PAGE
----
Patisserie Valerie: It’s Not the Accountants Responsibility to Spot Fraud
The news that hundreds of Patisserie Valerie staff who lost their jobs last month have not received their final pay packet is perhaps the final insult in what has been an undignified few months for the café chain.
As Patisserie Valerie staff are made redundant in the wake of a suspected fraud, Nicola Sharp, at Rahman Ravelli, explains why companies should not rely on the accountants to recognise financial crime.
Whilst Patisserie Valerie’s chairman has extended an interest-free loan to the company to ensure wages are paid to staff still working for it this does not cover those made redundant.
More than 900 people lost their jobs when 70 of the cafe group’s outlets closed last month; just over three months after a £40M black hole was found in its accounts. The company, which is now in administration, blamed the problem on “potentially fraudulent” accounting irregularities and the Serious Fraud Office has begun an investigation.
Those worst affected by the problems at Patisserie Valerie may have little time for anyone who argues that a company’s auditors shouldn’t shoulder the blame for failing to uncover fraud.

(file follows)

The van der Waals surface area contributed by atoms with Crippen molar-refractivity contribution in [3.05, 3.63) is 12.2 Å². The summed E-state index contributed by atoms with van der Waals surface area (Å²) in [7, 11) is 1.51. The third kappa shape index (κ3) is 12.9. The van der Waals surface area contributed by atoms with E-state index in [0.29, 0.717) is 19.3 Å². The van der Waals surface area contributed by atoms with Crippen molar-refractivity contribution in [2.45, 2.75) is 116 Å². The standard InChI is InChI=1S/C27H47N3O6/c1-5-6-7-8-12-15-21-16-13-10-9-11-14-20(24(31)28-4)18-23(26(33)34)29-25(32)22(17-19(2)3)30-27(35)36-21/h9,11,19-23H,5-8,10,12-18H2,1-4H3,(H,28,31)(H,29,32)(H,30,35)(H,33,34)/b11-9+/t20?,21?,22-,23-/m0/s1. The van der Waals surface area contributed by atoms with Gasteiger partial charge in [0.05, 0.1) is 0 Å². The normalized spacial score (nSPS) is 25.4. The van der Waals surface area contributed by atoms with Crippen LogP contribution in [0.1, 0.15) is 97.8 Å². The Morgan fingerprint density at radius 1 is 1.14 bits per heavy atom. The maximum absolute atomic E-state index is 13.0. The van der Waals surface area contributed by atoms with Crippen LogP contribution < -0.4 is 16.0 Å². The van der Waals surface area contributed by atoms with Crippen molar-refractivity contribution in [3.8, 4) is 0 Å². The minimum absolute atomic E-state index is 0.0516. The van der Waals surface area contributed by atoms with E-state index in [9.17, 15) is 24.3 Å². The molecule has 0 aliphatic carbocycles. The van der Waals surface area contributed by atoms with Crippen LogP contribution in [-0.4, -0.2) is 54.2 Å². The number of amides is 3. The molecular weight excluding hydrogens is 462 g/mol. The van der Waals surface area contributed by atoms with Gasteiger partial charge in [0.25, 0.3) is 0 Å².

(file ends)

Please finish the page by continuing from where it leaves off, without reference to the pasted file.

David Dunckley, the head of Grant Thornton, the café chain’s former auditors, told MPs on the business, energy and industrial strategy committee that normal audit procedures may not be able to identify sophisticated fraud.
His arguments are valid. Of course, those who check the accounts may have a chance to recognise when something is obviously wrong. But most frauds are unlikely to be glaringly obvious. If they were, they would all be detected.
Having represented accountants in a variety of cases, it would be wrong to simply blame the money men for failing to recognise fraud. Any company that is genuine about wanting to prevent fraud must devise and implement measures that have the effect of making it as difficult as possible to carry out. Every member of staff needs to be aware of possible signs of wrongdoing and of the need to report any suspicions they may have.
Research has indicated that companies lose an average of 7% of annual turnover to fraud. Exactly how much Patisserie Valerie has lost – and whether it is all down to fraud – remains to be seen. But as it stands, the company is in turmoil. That in itself is an indicator of how important it can be for a company to create procedures to combat fraud.
Businesses themselves need to ensure they are doing everything possible to design out the possibility of fraud. Putting it simply, the harder it is to perpetrate fraud, the less likely it is to be committed. And it is the companies who have to recognise this and take all relevant steps.
The accountants are not there to protect firms against fraud. They never have been. That responsibility lies with the company itself.